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And hateful; nothing wants, but that thy shape,
Like his, and colour serpentine may show
Thy inward fraud, to warn all creatures from thee
Henceforth; lest that too heav'nly form, pretended
To hellish falsehood, snare them. But for thee
I had persisted happy, had not thy pride
And wand'ring vanity, when least was safe,
Rejected my forewarning, and disdain'a
Not to be trusted, longing to be seen
Though by the devil himself, him overweening
To over-reach; but with the serpent meeting,
Fool'd and beguiled, by him thou, I by thee,
To trust thee from my side, imagined wise,
Constant, mature, proof against all assaults,
And understood not all was but a show
Rather than solid virtue, all but a rib
Crooked by nature, bent, as now appears,
More to the part sinister from me drawn;
Well if thrown out, as supernumerary
To my just number found. Oh! why did God,
Creator wise, that peopled highest heav'n
With spirits masculine, create at last
This novelty on earth, this fair defect
Of nature, and not fill the world at once
With men as angels without feminine,
Or find some other way to generate
Mankind ? This mischief had not then befall'n,
And more that shall befall; innumerable
Disturbances on earth through female snares,
And straight conjunction with this sex : for either
He never shall find out fit mate, but such
As some misfortune brings him, or mistake;
Or whom he wishes most shall seldom gain
Through her perverseness, but shall see her gain'd
By a far worse; or if she love, withheld
By parents; or his happiest choice too late
Shall meet, already link'd and wedlock-bound
To a fell adversary, his hate or shame;
Which infinite calamity shall cause
To buman life, and household peace confound.


He added not, and from her turn'd; but Eve Not so repulsed, with tears that ceased not flowing, And tresses all disorder'd, at his feet Fell humble, and, embracing them, besought His peace, and thus proceeded in her plaint.

Forsake me not thus, Adam, witness heav'n What love sincere and reverence in


heart I bear thee, and unweeting have offended, Unhappily deceived; thy suppliant I beg, and clasp thy knees; bereave me not Whereon I live, thy gentle looks, thy aid, Thy counsel in this uttermost distress, My only strength and stay : forlorn of thee, Whither shall I betake me, where subsist ? While yet we live, scarce one short hour perhaps, Between us two let there be peace, both joining, As join'd in injuries, one enmity Against a foe by doom express assign'd us, That cruel serpent. On me exercise not Thy hatred for this misery befall’n, On me already lost, me than thyself More miserable; both have sinn'd, but thou Against God only, I against God and thee, And to the place of judgment will return, There with my cries importune heaven, that all The sentence, from thy head removed, may light On me, sole cause to thee of all this woe, Me, me only, just object of his ire.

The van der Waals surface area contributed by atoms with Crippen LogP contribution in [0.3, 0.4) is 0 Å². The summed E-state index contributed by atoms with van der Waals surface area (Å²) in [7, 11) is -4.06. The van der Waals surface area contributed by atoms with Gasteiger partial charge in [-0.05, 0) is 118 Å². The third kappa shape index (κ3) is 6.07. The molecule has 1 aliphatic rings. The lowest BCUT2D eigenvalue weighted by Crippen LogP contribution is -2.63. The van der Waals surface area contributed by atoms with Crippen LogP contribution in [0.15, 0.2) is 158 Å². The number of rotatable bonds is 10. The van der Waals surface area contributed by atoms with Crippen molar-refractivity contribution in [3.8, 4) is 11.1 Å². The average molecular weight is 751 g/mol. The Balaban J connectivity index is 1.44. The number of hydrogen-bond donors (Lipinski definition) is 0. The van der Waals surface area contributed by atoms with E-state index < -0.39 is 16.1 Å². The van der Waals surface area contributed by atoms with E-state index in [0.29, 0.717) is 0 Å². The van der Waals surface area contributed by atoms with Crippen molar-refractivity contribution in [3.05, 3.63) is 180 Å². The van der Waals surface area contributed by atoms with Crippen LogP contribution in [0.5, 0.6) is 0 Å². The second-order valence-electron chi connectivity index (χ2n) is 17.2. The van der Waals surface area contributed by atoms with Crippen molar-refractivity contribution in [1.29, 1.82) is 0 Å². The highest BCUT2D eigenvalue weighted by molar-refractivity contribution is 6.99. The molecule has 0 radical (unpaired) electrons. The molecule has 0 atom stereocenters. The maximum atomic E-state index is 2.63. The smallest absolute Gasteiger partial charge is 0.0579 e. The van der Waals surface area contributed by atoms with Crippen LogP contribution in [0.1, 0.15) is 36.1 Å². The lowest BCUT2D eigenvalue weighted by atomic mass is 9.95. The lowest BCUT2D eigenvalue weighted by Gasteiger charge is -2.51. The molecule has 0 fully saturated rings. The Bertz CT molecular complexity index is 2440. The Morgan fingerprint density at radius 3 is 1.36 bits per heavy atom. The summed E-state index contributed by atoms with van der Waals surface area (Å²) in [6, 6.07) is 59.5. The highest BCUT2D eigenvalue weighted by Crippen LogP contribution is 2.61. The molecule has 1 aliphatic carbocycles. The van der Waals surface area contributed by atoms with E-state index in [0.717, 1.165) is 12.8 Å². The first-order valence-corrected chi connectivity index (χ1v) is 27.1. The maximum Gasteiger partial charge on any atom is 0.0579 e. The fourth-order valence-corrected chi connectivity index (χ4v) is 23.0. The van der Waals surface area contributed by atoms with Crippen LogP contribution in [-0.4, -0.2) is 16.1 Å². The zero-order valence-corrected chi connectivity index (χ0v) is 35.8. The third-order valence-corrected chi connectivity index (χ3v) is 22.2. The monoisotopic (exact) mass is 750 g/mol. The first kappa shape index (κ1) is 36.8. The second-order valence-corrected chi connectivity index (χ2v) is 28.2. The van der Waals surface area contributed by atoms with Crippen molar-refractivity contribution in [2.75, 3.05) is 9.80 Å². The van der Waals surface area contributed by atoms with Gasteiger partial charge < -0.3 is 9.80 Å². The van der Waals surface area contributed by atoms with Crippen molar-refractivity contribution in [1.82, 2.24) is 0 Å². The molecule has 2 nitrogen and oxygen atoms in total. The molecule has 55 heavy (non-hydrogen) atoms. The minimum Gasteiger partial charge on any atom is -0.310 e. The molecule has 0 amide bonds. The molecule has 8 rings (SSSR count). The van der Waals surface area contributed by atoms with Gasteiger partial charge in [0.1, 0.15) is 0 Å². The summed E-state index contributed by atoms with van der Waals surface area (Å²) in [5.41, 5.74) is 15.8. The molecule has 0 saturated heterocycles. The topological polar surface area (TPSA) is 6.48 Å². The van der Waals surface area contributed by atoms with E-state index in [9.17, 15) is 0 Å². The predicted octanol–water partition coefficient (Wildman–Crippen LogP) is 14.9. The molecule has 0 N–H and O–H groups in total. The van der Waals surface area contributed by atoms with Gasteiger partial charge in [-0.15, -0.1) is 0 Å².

She ended weeping, and her lowly plight,
Immoveable till

peace obtain'd from fault
Acknowledged and deplored, in Adam wrought
Commiseration ; soon his heart relented
Towards her, his life so late and sole delight,
Now at his feet submissive in distress ;
Creature so fair his reconcilement seeking,
His counsel, whom she had displeased, his aid;

one disarm’d, his anger all he lost, And thus with peaceful words upraised her soon.

Unwary and too desirous as before,
So now of what thou know'st not, who desir’st

That on my

The punishment all on thyself; alas,
Bear thine own first, ill able to sustain
His full wrath, whose thou feel'st as yet least part,
And my displeasure bear'st so ill. If prayers
Could alter high decrees, I to that place
Would speed before thee, and be louder heard,

head all might be visited,
Thy frailty and infirmer sex forgiv'n,
To me committed, and by me exposed.
But rise, let us no more contend, nor blame
Each other, blamed enough elsewhere, but strive
In offices of love how we may lighten
Each other's burden in our share of woe;
Since this day's death denounced, if aught I see,
Will prove no sudden, but a slow-paced evil,
A long day's dying to augment our pain,
And to our seed, 0 hapless seed! derived.

To whom thus Eve, recovering heart, replied.
Adam, by sad experiment I know
How little weight my words with thee can find,
Found so erroneous, thence by just event